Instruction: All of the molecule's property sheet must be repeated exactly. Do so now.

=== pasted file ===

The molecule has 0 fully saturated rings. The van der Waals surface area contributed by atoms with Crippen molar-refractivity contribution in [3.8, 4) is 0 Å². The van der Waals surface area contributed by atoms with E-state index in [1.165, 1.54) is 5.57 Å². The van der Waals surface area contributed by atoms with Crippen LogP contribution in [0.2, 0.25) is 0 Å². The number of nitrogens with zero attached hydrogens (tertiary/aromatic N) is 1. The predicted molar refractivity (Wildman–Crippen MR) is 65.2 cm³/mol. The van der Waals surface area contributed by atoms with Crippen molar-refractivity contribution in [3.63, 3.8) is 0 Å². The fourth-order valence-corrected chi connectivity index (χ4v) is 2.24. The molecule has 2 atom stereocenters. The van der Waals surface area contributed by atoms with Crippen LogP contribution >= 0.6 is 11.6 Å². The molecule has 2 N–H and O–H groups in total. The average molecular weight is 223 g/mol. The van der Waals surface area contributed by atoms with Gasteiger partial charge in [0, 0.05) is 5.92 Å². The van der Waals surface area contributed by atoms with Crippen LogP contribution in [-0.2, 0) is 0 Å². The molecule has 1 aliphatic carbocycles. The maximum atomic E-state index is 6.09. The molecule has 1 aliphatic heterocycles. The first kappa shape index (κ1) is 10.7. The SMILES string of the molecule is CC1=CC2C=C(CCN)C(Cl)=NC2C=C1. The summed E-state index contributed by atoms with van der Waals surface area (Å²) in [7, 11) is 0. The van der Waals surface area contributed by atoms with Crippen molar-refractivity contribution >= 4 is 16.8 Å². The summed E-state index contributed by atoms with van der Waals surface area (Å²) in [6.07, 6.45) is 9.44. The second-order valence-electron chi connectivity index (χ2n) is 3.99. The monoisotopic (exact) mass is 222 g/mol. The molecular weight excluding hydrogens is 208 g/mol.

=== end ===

The molecule has 0 fully saturated rings. The van der Waals surface area contributed by atoms with Crippen molar-refractivity contribution in [3.8, 4) is 0 Å². The van der Waals surface area contributed by atoms with E-state index in [1.165, 1.54) is 5.57 Å². The van der Waals surface area contributed by atoms with Crippen LogP contribution in [0.2, 0.25) is 0 Å². The number of nitrogens with zero attached hydrogens (tertiary/aromatic N) is 1. The predicted molar refractivity (Wildman–Crippen MR) is 65.2 cm³/mol. The van der Waals surface area contributed by atoms with Crippen molar-refractivity contribution in [3.63, 3.8) is 0 Å². The fourth-order valence-corrected chi connectivity index (χ4v) is 2.24. The molecule has 2 atom stereocenters. The van der Waals surface area contributed by atoms with Crippen LogP contribution >= 0.6 is 11.6 Å². The molecule has 2 N–H and O–H groups in total. The average molecular weight is 223 g/mol. The van der Waals surface area contributed by atoms with Gasteiger partial charge in [0, 0.05) is 5.92 Å². The van der Waals surface area contributed by atoms with Crippen LogP contribution in [-0.2, 0) is 0 Å². The molecule has 1 aliphatic carbocycles. The maximum atomic E-state index is 6.09. The molecule has 1 aliphatic heterocycles. The first kappa shape index (κ1) is 10.7. The SMILES string of the molecule is CC1=CC2C=C(CCN)C(Cl)=NC2C=C1. The summed E-state index contributed by atoms with van der Waals surface area (Å²) in [7, 11) is 0. The van der Waals surface area contributed by atoms with Crippen molar-refractivity contribution >= 4 is 16.8 Å². The summed E-state index contributed by atoms with van der Waals surface area (Å²) in [6.07, 6.45) is 9.44. The second-order valence-electron chi connectivity index (χ2n) is 3.99. The monoisotopic (exact) mass is 222 g/mol. The molecular weight excluding hydrogens is 208 g/mol.